Florida’s history, such as that of immigration, was also highlighted in the project, according to Kimmerle.

Dating around 1900, populations of primarily Cuban, Spanish and Italian people migrated to Florida to participate in Florida’s growing cigar industry. Following their arrival, Kimmerle said they took part in mutual aid societies for support and community resources.

She said some of these resources were burial sites and headstones for each community.

However, for Florida’s Cuban populations, American segregation of the 20th century created racial divisions within their heritage. These divisions began to be reflected in their cemeteries.

“As [cemeteries] filled up, they expanded and had multiple locations subsequently. And one thing you see is, for example, with Cubans during segregation, you would have white Cubans and Black Cubans who become categorized racially, based on their skin color,” Kimmerle said.

“That would affect all aspects of their life. We’re looking at how it’s reflected in burial. But that’s just one piece of it.”

The other piece of the research is how it is relevant today. The discovery of these burial sites can be a helpful resource to Hillsborough County and surrounding communities, according to Kimmerle.

The research will serve as a source of knowledge on how space was used for burials, she said. From an anthropology standpoint, the graves can show a lot about how different ethnic communities valued burial grounds and memorialized these locations as sacred spaces.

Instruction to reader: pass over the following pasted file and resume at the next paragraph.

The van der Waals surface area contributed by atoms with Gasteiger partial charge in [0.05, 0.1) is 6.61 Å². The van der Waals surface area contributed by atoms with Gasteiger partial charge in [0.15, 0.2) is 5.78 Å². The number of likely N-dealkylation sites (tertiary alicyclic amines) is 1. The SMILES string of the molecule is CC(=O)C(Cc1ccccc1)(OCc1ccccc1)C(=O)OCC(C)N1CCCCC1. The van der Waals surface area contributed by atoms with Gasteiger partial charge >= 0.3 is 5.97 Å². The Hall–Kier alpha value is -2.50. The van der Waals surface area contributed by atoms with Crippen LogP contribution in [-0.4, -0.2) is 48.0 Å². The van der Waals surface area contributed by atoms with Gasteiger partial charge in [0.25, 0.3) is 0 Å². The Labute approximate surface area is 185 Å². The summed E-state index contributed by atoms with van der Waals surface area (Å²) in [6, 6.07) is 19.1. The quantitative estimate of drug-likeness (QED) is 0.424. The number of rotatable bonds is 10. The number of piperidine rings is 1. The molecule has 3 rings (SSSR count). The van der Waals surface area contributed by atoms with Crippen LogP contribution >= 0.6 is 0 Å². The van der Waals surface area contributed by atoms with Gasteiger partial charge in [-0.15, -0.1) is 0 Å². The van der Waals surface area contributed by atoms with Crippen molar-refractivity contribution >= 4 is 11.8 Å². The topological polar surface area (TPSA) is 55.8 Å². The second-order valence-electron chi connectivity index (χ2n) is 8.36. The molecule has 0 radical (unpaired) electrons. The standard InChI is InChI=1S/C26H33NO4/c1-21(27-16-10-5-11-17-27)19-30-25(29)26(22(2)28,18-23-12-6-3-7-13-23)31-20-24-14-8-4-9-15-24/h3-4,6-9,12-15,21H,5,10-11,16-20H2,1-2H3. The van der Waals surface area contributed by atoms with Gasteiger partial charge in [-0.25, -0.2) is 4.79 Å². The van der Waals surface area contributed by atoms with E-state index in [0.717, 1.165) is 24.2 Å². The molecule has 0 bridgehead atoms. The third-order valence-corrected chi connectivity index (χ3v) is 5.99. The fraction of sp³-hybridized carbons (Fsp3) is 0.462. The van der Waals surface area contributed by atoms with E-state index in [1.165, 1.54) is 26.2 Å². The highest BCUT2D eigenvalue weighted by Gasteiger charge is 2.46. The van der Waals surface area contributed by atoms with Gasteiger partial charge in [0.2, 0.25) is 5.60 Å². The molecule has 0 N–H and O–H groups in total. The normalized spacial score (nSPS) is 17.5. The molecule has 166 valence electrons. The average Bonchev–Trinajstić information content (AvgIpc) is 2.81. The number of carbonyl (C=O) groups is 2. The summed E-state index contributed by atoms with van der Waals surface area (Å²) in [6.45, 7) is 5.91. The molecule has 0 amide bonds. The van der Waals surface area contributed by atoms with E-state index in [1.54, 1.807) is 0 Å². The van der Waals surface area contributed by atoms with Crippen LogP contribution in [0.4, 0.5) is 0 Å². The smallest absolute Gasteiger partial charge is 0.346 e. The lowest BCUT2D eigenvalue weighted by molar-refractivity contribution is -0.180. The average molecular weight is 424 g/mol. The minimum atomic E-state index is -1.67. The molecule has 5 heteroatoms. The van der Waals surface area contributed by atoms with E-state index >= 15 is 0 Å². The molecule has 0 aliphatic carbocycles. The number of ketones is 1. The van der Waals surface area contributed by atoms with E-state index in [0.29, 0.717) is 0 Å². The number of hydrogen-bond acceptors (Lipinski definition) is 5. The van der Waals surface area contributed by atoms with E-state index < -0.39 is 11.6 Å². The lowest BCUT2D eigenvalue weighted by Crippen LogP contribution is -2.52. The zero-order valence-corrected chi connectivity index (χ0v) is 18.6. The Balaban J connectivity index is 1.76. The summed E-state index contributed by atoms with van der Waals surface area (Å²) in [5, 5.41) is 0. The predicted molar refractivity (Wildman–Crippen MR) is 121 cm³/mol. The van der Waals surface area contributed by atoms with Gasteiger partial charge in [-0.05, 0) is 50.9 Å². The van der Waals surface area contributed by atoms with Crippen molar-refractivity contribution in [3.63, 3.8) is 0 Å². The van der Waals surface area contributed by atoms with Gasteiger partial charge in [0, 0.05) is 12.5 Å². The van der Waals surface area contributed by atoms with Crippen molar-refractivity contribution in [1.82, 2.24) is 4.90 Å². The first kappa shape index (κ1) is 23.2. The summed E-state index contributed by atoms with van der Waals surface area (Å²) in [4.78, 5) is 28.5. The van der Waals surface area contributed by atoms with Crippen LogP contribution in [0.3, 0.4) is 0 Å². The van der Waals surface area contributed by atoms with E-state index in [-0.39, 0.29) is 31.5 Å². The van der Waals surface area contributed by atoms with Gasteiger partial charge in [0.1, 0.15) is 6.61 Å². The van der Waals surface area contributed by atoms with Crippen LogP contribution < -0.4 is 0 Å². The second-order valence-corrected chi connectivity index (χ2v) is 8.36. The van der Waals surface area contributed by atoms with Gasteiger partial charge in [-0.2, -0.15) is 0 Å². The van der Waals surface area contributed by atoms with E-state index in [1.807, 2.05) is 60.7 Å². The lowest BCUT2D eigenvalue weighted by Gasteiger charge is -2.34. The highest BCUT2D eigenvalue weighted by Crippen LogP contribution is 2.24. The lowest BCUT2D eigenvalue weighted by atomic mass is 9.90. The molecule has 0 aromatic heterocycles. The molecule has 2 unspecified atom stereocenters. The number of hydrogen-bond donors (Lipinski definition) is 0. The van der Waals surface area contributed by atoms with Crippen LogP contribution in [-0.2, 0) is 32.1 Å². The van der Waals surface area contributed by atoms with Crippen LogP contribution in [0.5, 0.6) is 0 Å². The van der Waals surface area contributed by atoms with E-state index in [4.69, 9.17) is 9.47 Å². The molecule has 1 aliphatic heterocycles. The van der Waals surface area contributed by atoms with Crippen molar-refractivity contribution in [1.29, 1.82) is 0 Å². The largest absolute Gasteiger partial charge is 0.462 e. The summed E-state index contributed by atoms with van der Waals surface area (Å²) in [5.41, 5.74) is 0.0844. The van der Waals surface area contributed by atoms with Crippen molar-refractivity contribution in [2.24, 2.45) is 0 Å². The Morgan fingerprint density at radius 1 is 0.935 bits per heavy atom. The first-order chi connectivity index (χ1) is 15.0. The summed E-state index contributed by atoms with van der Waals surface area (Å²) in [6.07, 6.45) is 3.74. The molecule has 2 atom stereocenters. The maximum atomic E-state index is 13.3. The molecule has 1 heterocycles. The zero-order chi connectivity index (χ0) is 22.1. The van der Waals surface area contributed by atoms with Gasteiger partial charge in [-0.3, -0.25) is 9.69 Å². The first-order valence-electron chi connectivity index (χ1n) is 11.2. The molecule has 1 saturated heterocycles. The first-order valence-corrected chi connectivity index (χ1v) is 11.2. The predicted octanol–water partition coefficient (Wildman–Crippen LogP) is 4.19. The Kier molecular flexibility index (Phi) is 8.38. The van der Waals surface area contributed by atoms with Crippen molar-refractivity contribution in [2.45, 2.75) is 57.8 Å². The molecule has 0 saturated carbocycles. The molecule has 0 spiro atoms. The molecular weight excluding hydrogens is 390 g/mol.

The identification of these spaces would inform descendants of those buried in these locations of their existence, according to Kimmerle.

“In some cases, there are direct living descendants who may be linked to people who are buried there,” she said. “And as such, they’re the next of kin and have rights of access, and so on.”

Another benefit of this research is that it will allow the community to recognize their existence so that they would no longer be disturbed by construction and urban development.

The project will also make Hillsborough County landowners aware of the cemeteries’ locations, in case they may be located on their property.

“Ultimately, it’s up to those individual property owners to decide what, if anything, is the next step. But it’s knowledge that we came across through the scope of this work,” Kimmerle said. “Right now, we want to share it with individuals who may be directly affected and the broader community.”

Kimmerle and her team are currently planning how they will share their findings with the public.

Currently, the research team is working to produce an open-access digital archive through USF Libraries. In the archive, users can view the project’s associated materials and maps. Kimmerle said they are still in the process of creating it, so it is not ready to be released on the platform yet.

Not only does she hope to share the findings, but Kimmerle also wants the community to experience the cultural history of the burial sites and appreciate their part in its legacy.

“Cemeteries and burial practices are a reflection of our society,” she said.

“So when you think about it that way, and look back over 200 years of history, you see through the cemeteries how this region develops its history, and so much more than just individual burials. That’s what we’re excited about sharing.”